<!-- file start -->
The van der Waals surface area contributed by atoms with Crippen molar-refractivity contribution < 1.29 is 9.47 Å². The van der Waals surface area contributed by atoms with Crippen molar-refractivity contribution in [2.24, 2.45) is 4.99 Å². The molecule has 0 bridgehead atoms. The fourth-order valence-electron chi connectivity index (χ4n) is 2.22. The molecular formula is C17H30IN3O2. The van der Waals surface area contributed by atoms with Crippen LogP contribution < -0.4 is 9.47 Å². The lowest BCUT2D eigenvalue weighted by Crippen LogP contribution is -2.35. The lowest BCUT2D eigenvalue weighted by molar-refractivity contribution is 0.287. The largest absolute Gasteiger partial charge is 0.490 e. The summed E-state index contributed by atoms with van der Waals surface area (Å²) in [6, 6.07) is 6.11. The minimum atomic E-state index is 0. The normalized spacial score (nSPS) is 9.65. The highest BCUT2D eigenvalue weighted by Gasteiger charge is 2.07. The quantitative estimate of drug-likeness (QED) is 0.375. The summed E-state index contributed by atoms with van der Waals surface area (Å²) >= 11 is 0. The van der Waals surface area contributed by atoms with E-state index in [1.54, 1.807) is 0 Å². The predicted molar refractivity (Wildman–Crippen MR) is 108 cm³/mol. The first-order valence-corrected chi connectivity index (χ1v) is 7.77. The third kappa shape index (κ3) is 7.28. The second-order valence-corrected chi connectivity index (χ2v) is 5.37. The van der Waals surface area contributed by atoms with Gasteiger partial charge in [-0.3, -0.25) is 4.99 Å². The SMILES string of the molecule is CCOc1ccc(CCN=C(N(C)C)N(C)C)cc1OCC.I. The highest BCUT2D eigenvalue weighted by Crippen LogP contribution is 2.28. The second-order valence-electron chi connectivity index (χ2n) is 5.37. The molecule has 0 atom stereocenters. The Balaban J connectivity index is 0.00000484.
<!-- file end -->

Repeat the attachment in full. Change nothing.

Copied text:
The van der Waals surface area contributed by atoms with Crippen molar-refractivity contribution < 1.29 is 9.47 Å². The van der Waals surface area contributed by atoms with Crippen molar-refractivity contribution in [2.24, 2.45) is 4.99 Å². The molecule has 0 bridgehead atoms. The fourth-order valence-electron chi connectivity index (χ4n) is 2.22. The molecular formula is C17H30IN3O2. The van der Waals surface area contributed by atoms with Crippen LogP contribution < -0.4 is 9.47 Å². The lowest BCUT2D eigenvalue weighted by Crippen LogP contribution is -2.35. The lowest BCUT2D eigenvalue weighted by molar-refractivity contribution is 0.287. The largest absolute Gasteiger partial charge is 0.490 e. The summed E-state index contributed by atoms with van der Waals surface area (Å²) in [6, 6.07) is 6.11. The minimum atomic E-state index is 0. The normalized spacial score (nSPS) is 9.65. The highest BCUT2D eigenvalue weighted by Gasteiger charge is 2.07. The quantitative estimate of drug-likeness (QED) is 0.375. The summed E-state index contributed by atoms with van der Waals surface area (Å²) >= 11 is 0. The van der Waals surface area contributed by atoms with E-state index in [1.54, 1.807) is 0 Å². The predicted molar refractivity (Wildman–Crippen MR) is 108 cm³/mol. The first-order valence-corrected chi connectivity index (χ1v) is 7.77. The third kappa shape index (κ3) is 7.28. The second-order valence-corrected chi connectivity index (χ2v) is 5.37. The van der Waals surface area contributed by atoms with Gasteiger partial charge in [-0.3, -0.25) is 4.99 Å². The SMILES string of the molecule is CCOc1ccc(CCN=C(N(C)C)N(C)C)cc1OCC.I. The highest BCUT2D eigenvalue weighted by Crippen LogP contribution is 2.28. The second-order valence-electron chi connectivity index (χ2n) is 5.37. The molecule has 0 atom stereocenters. The Balaban J connectivity index is 0.00000484.